“Beirut was, and is, a very real place,” journalist Samir Kassir wrote in his mammoth history of Lebanon’s capital, “whose playfulness and love of show and spectacle fail to conceal its inner seriousness.” Kassir was killed in a car bombing in June 2005, three and a half months after the former Lebanese prime minister Rafik Hariri’s own assassination, along with 22 others, in a massive blast along the city’s Corniche on Valentine’s Day. Uncertainty and terror followed Hariri’s death, as the United Nations launched a high-profile investigation while car bombs and assassinations persisted, and thousands of Lebanese took to the streets to demand the withdrawal of Syrian soldiers and security forces – and thousands of others rallied around Hizbollah and its sponsor in Damascus. The mood and psychology of this moment in recent Lebanese history is the nominal plot of The Mehlis Report, the English-language debut of Rabee Jaber, the 2012 International Arabic Fiction Prize winner.
Architect Saman Yarid wanders Beirut, investing hopes for peace and answers to his city’s turmoil on the release of the UN investigation led by the German judge Detlev Mehlis. Saman is the last member of his family left in their sprawling home in Achrafieh; his sisters have moved abroad, save for Josephine, who was kidnapped in the civil war, and never found. But his story – late nights, long walks, and different girlfriends – leads into an imaginative excavation of the city’s brutal past and present, and the toll of Lebanon’s 15-year civil war, with 150,000 dead and an estimated 17,000 missing. In Jaber’s novel, Kassir’s “inner seriousness” of Beirut is, in fact, a parallel city of the dead, where those lost in the war wander a nearly empty city, always thirsty, and sit down to write their memoirs. And the “real” Beirut in the months after Hariri’s assassination, as the translator Kareem James Abu-Zeid told an interviewer, is really that “Beirut of the dead superimposed on the Beirut of the living”.
Read the rest at The National.
I have a review in The National on Hazem Kandil’s new revisionist history of Egypt’s post-1952 regime, Soldiers, Spies, and Statesmen: Egypt’s Road to Revolt. The book explains Egypt’s evolution from a military to a police state from Nasser through Mubarak, and the internal rivalries over decades between the military, the various branches of police and security services, and the political apparatus. Kandil argues that this history explains the military’s quick support for the millions of Egyptians in the streets calling for Mubarak’s end and the fall of the regime (hardly realized yet). Here’s the opening:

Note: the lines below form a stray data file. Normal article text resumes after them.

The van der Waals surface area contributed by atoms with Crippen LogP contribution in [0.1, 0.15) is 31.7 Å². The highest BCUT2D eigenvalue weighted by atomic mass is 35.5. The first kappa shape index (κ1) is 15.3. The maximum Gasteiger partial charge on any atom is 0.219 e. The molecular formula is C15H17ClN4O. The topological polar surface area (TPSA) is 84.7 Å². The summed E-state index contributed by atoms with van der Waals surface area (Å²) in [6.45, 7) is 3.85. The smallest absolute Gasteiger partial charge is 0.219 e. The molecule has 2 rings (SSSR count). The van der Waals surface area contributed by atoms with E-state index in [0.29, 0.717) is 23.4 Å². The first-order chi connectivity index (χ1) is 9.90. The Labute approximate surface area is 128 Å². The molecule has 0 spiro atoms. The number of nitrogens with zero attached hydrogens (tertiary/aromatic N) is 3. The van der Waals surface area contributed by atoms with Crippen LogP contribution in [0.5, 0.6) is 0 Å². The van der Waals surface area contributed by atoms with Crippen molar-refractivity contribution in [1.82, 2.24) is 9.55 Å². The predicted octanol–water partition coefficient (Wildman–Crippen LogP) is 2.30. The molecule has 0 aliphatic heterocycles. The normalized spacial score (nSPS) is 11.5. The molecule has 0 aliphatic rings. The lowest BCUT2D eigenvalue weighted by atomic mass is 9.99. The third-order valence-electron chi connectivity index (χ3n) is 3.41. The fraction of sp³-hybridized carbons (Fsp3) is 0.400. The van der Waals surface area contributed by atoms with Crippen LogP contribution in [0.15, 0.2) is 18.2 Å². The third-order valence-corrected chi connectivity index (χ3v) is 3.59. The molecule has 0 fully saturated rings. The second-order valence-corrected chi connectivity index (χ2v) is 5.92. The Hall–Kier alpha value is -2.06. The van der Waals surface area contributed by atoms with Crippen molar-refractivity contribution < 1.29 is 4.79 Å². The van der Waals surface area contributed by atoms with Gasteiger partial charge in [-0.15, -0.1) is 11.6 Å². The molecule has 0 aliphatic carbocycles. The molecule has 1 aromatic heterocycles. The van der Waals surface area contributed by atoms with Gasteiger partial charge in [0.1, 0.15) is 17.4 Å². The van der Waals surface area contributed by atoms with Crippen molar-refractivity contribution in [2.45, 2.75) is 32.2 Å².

In October 1972 Anwar Sadat met with the Supreme Council of the Armed Forces (Scaf) to discuss plans to retake the Israeli-occupied Sinai. The generals suspected Sadat was planning a limited war – to cross the Suez Canal and then dig in – rather than advance to retake the strategic Gidi and Mitla passes. The deputy war minister objected; it would be a military disaster. When he pressed his point, Sadat erupted, according to the minutes cited by Hazem Kandil in Soldiers, Spies, and Statesmen: Egypt’s Road to Revolt. “Make one more objection, and you will be asked to stay home,” Egypt’s president shouted. “Learn your place! You are a soldier, not a politician.”
Days later, Sadat dismissed those opposing Scaf members and purged a hundred other high-ranking officers. Sadat called the military council “a group of childish pupils, [composed of] a deceived leftist, an ailing psychopath, a mercenary, a traitor to Egypt, a conspirator.”
This is hardly the lofty rhetoric used to describe Egypt’s military, especially by a president who was among the Free Officers that seized power in 1952. But it illustrates the complexities and internal rivalries of the Egyptian regime that are the subject of Kandil’s bold, revisionist history, which disputes the “misguided belief that the Egyptian regime has maintained its military character.” To Kandil the regime is not a monolith but “an amalgam of institutions” – the military, the police and security services, and the political leadership – “each with its own power-maximising agendas”.
Read the rest here.